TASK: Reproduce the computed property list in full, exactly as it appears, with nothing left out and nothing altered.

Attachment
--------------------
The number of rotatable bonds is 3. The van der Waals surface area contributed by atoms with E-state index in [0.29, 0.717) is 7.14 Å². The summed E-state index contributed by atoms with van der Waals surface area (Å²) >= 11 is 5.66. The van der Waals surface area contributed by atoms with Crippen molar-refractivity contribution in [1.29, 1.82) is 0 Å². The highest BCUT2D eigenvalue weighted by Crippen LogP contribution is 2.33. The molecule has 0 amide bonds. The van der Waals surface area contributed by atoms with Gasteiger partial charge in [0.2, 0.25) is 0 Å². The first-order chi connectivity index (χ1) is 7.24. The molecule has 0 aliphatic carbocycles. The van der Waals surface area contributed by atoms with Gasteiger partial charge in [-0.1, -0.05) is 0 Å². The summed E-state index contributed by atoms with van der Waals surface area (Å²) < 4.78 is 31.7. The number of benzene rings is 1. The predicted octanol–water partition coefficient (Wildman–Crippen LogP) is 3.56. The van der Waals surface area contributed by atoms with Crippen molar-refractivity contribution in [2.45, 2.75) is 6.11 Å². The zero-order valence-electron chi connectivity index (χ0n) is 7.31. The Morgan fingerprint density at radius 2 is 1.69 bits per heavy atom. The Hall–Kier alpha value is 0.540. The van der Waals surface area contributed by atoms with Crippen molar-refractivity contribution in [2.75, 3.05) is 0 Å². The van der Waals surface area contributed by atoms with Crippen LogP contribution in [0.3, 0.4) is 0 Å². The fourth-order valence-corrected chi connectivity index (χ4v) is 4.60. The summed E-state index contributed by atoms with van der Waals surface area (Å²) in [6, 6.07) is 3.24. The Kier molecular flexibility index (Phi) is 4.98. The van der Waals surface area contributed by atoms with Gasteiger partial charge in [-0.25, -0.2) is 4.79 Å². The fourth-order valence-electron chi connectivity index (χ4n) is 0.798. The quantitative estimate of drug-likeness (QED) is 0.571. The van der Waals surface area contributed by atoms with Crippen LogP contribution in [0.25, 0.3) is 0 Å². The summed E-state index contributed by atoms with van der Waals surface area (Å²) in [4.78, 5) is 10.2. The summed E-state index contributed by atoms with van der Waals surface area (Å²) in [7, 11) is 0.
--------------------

The number of rotatable bonds is 3. The van der Waals surface area contributed by atoms with E-state index in [0.29, 0.717) is 7.14 Å². The summed E-state index contributed by atoms with van der Waals surface area (Å²) >= 11 is 5.66. The van der Waals surface area contributed by atoms with Crippen molar-refractivity contribution in [1.29, 1.82) is 0 Å². The highest BCUT2D eigenvalue weighted by Crippen LogP contribution is 2.33. The molecule has 0 amide bonds. The van der Waals surface area contributed by atoms with Gasteiger partial charge in [0.2, 0.25) is 0 Å². The first-order chi connectivity index (χ1) is 7.24. The molecule has 0 aliphatic carbocycles. The van der Waals surface area contributed by atoms with Gasteiger partial charge in [-0.1, -0.05) is 0 Å². The summed E-state index contributed by atoms with van der Waals surface area (Å²) < 4.78 is 31.7. The number of benzene rings is 1. The predicted octanol–water partition coefficient (Wildman–Crippen LogP) is 3.56. The van der Waals surface area contributed by atoms with Crippen molar-refractivity contribution in [2.45, 2.75) is 6.11 Å². The zero-order valence-electron chi connectivity index (χ0n) is 7.31. The Morgan fingerprint density at radius 2 is 1.69 bits per heavy atom. The Hall–Kier alpha value is 0.540. The van der Waals surface area contributed by atoms with Crippen molar-refractivity contribution in [2.75, 3.05) is 0 Å². The van der Waals surface area contributed by atoms with Crippen LogP contribution in [0.3, 0.4) is 0 Å². The fourth-order valence-corrected chi connectivity index (χ4v) is 4.60. The summed E-state index contributed by atoms with van der Waals surface area (Å²) in [6, 6.07) is 3.24. The Kier molecular flexibility index (Phi) is 4.98. The van der Waals surface area contributed by atoms with Gasteiger partial charge in [-0.25, -0.2) is 4.79 Å². The fourth-order valence-electron chi connectivity index (χ4n) is 0.798. The quantitative estimate of drug-likeness (QED) is 0.571. The van der Waals surface area contributed by atoms with Crippen LogP contribution in [0.25, 0.3) is 0 Å². The summed E-state index contributed by atoms with van der Waals surface area (Å²) in [4.78, 5) is 10.2. The summed E-state index contributed by atoms with van der Waals surface area (Å²) in [7, 11) is 0.